Micki McElya Awarded a Public Scholars Fellowship to Explore the 1968 Miss America Pageant

The award will enable McElya to work on her forthcoming book exploring two foundational protests during the 1968 Miss America Pageant.

Micki McElya, professor of history.

Micki McElya, professor of history, received the Public Scholars Fellowship from the National Endowment for the Humanities (NEH) (courtesy photo).

Micki McElya, professor of history at UConn, has been awarded a Public Scholars Fellowship from the National Endowment for the Humanities (NEH).  

The NEH Public Scholars program supports the creation of well-researched nonfiction books in the humanities written for the broad public. The award will enable McElya to work on her upcoming book examining beauty, feminism, race, women’s rights, and politics in the twentieth-century U.S. through the events of the 1968 Miss America Pageant.  

At the time, many Americans viewed the Miss America Pageant, a national event that had occurred at the same time each year since 1921, as a representation of what was considered beautiful or wholesome in the United States, says McElya. 

But in 1968, in the midst of the Civil Rights movement, the Vietnam War, and radical protests across the nation and the world, women’s liberation activists protested the Pageant as both a symbol and a vehicle for the oppression of women. 

The group rejected the idea of a beauty contest and sought women’s liberation from a system they saw represented in the pageant, one of inequality, the objectification of women, capitalist exploitation, war, and imperialism, says McElya.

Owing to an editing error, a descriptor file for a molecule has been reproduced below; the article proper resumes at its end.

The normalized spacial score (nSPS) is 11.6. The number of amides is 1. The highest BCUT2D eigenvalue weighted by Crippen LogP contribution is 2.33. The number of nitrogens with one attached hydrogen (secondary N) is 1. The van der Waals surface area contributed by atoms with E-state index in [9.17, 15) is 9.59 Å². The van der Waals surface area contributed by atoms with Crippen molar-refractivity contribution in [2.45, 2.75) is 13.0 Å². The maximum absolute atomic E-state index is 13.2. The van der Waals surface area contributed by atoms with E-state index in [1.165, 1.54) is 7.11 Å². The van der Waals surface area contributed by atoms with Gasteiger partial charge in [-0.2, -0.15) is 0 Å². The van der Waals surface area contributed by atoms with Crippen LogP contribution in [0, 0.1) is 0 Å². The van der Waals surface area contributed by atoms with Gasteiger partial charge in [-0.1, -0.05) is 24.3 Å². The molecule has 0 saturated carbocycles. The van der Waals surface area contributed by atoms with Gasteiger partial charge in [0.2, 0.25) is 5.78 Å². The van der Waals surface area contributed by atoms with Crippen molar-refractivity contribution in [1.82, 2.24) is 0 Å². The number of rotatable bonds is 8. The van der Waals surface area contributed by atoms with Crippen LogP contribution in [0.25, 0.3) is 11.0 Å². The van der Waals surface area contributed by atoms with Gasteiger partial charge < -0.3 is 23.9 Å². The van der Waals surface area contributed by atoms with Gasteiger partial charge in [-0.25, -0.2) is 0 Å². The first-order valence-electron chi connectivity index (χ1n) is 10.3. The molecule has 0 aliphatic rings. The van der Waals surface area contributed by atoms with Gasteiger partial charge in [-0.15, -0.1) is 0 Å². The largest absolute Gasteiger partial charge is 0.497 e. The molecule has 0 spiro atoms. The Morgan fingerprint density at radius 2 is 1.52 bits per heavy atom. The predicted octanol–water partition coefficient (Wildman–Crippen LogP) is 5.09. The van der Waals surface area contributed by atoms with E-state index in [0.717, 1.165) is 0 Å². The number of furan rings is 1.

At the same time, the first Miss Black America Pageant was held to celebrate the beauty of Black women and challenge the Miss America organization, which had never had a Black state finalist.  

McElya’s book, No More Miss America! How Protesting the 1968 Pageant Changed a Nation, explores the two protests and the women who participate in the pageant.  

“The women who participate in these pageants are often written off in history books, their motivations are not made clear, and they’re even accused of potentially participating in their own oppression,” says McElya.  

“One purpose of this book is to show these women in the same fully-formed way, with clear motives and understandings, that the activists of the 1960s and 1970s get.”  

The book is a character-driven work of narrative history examining beauty, feminism, race, women’s rights, and politics in the twentieth-century U.S.  

I’m grateful to NEH, to my department head Mark Healey, and to CLAS for facilitating me accepting the award because this award gives me a chance to really explore my writerly voice and methodology,” McElya says.  

“I get to spend time pushing my historical imagination. I love this history so much and I think it’s so important to have the opportunity to share that beyond the classroom as well as with academics.” 

The book is expected to be published by Avid Reader in late 2023.